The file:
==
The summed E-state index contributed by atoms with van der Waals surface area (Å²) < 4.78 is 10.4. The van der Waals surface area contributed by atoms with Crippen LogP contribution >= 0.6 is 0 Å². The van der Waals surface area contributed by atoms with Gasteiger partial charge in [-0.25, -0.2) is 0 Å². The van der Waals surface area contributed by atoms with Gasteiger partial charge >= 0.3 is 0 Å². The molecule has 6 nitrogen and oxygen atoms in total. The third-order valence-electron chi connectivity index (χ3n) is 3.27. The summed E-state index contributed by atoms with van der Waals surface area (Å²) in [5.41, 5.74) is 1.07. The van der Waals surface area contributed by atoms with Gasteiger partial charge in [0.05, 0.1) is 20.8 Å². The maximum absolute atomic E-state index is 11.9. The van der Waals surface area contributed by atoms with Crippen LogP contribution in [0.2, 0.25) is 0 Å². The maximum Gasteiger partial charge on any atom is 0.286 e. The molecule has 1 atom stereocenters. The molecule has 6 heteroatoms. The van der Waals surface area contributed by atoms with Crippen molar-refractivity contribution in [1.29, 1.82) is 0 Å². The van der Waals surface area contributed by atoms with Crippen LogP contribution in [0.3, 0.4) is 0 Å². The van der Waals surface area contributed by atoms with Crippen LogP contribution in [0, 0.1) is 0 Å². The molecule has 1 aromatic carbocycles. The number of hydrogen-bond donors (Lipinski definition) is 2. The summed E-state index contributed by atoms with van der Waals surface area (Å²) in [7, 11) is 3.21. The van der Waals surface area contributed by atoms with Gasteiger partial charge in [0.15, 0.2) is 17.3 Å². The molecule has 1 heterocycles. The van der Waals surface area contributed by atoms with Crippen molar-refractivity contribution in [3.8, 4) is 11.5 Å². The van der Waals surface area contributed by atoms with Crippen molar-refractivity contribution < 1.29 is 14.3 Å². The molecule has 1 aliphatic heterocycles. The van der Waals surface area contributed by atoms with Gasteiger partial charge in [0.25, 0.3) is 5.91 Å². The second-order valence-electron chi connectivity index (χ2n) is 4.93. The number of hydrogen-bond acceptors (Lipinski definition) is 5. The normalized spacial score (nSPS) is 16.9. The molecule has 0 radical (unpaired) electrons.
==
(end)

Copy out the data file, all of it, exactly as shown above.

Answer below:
The summed E-state index contributed by atoms with van der Waals surface area (Å²) < 4.78 is 10.4. The van der Waals surface area contributed by atoms with Crippen LogP contribution >= 0.6 is 0 Å². The van der Waals surface area contributed by atoms with Gasteiger partial charge in [-0.25, -0.2) is 0 Å². The van der Waals surface area contributed by atoms with Gasteiger partial charge >= 0.3 is 0 Å². The molecule has 6 nitrogen and oxygen atoms in total. The third-order valence-electron chi connectivity index (χ3n) is 3.27. The summed E-state index contributed by atoms with van der Waals surface area (Å²) in [5.41, 5.74) is 1.07. The van der Waals surface area contributed by atoms with Gasteiger partial charge in [0.05, 0.1) is 20.8 Å². The maximum absolute atomic E-state index is 11.9. The van der Waals surface area contributed by atoms with Crippen LogP contribution in [0.2, 0.25) is 0 Å². The maximum Gasteiger partial charge on any atom is 0.286 e. The molecule has 1 atom stereocenters. The molecule has 6 heteroatoms. The van der Waals surface area contributed by atoms with Crippen molar-refractivity contribution in [1.29, 1.82) is 0 Å². The van der Waals surface area contributed by atoms with Crippen LogP contribution in [0.3, 0.4) is 0 Å². The van der Waals surface area contributed by atoms with Crippen LogP contribution in [0, 0.1) is 0 Å². The molecule has 1 aromatic carbocycles. The number of hydrogen-bond donors (Lipinski definition) is 2. The summed E-state index contributed by atoms with van der Waals surface area (Å²) in [7, 11) is 3.21. The van der Waals surface area contributed by atoms with Gasteiger partial charge in [0.15, 0.2) is 17.3 Å². The molecule has 1 heterocycles. The van der Waals surface area contributed by atoms with Crippen molar-refractivity contribution in [3.8, 4) is 11.5 Å². The van der Waals surface area contributed by atoms with Crippen molar-refractivity contribution < 1.29 is 14.3 Å². The molecule has 1 aliphatic heterocycles. The van der Waals surface area contributed by atoms with Gasteiger partial charge in [0.25, 0.3) is 5.91 Å². The second-order valence-electron chi connectivity index (χ2n) is 4.93. The number of hydrogen-bond acceptors (Lipinski definition) is 5. The normalized spacial score (nSPS) is 16.9. The molecule has 0 radical (unpaired) electrons.